Exposition Part 2: Mushy Pasta

In our last post, we covered how exposition serves an undeniable purpose; however like Facebook users to data miners, we authors must guard against letting too much exposition creep into our stories.

We’ve established that all too often, our natural inclinations as storytellers lead us to include far more detail about the past than our readers actually need or enjoy. Now, let’s turn to another common pitfall of exposition, and that’s including too much, too soon.

Imagine you want to make some pasta, but instead of letting the water start bubbling before you add the macaroni or spaghetti or mostaccioli, you dump some of the hard dry noodles right into the cold water. You’re supposed to boil the pasta for nine minutes and you’re waiting and waiting to start the timer, but this pot is taking forever to heat up! You dump in some more and turn the heat up even higher. Forget al dente, at this point, you’ll be lucky not to have to scrape the stuff out of the bottom of the pan!

Similarly, dumping too much exposition at the beginning of a story will hinder the narrative from heating up in a timely fashion and leave readers with a mushy, overcooked taste in their mouths. The only difference between this scenario and actual mushy pasta… we as authors will have no idea there’s anything wrong! We’ll reread what we’ve written so far and think it sounds just fine. Take another bite of that mush and smile like we’ve got Olive Garden leftovers on our plates, when really we should shovel that stuff right into the garbage can!

We don’t actually need to cut all of the exposition we’ve stuffed up front in our first draft, but a lot of it probably should go, and much of it can be broken off and used later when we find ourselves in need of a little something to break up the action, lend a sense of time passing, and remind our reader about details important to our characters, settings, etc.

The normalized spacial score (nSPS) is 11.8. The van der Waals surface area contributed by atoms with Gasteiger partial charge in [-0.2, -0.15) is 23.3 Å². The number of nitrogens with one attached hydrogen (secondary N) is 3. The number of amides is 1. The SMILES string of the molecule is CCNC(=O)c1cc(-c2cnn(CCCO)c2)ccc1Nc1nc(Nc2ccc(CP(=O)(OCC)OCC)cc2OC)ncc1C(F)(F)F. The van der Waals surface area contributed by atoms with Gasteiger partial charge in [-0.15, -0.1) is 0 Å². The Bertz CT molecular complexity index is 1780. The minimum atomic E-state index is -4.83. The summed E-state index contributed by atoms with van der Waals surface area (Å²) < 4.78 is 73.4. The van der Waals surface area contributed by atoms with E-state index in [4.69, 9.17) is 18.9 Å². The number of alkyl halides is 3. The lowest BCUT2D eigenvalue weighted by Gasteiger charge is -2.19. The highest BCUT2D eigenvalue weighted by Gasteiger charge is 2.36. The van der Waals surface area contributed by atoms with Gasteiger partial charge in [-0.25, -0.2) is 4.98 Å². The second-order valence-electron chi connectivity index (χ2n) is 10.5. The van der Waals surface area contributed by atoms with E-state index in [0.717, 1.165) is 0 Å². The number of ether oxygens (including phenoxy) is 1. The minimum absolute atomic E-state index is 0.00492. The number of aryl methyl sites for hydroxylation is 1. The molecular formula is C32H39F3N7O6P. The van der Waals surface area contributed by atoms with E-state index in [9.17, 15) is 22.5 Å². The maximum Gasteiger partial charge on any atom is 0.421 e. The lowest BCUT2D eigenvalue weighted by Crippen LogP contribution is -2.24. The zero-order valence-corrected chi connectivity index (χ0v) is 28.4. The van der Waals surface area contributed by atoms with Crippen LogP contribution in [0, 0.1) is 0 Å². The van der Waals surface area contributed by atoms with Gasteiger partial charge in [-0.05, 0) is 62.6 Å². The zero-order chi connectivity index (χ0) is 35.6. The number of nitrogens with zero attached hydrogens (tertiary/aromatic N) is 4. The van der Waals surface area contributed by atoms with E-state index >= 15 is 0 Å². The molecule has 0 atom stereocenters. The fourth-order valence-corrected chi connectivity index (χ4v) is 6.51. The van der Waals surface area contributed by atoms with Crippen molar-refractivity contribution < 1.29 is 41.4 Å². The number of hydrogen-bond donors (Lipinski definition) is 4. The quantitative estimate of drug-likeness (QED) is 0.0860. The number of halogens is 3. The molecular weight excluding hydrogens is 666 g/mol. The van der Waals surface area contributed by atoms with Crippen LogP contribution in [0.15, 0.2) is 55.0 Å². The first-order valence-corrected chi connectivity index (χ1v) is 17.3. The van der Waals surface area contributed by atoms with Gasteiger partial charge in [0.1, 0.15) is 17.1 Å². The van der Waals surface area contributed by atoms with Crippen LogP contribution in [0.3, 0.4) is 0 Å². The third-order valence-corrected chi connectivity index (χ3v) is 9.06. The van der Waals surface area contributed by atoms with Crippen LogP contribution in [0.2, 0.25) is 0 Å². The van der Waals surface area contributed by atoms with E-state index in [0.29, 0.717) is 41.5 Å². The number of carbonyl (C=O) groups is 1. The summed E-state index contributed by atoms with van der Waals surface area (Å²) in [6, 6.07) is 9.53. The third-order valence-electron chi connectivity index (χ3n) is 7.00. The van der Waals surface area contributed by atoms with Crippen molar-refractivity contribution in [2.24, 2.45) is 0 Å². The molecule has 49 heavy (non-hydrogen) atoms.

How can we accomplish this? As we said in Part 1 of this post – BETA READERS! If we ever listen to our beta-readers about anything, trusting them about which pieces of exposition should stay, which should be moved around and which should go, is key to turning out the very best final draft possible.

By the way, no need to send what we’ve written into the ether. We can cut unnecessary exposition and add it instead to a notes section or file for our own reference and inspiration. While not useful or compelling for our readers, every bit of history and folklore we create for our characters and the worlds we build for them can only enrich any future writing about them.

To paraphrase a wise writing teacher of mine, “When you cut 10%, 15% or 20% of the words from your work, all the original meaning remains in the ones you choose to keep.” We should remember this when we’re making smart choices about what to cut and what to keep in terms of exposition.

For further reading on this topic, I recommend the posts “How to Avoid Death by Exposition” by Beth Amos (informative and clearly-written) and “25 Ways to Make Exposition Your Bitch” by Chuck Wendig (crude, hilarious, enlightening and entertaining).


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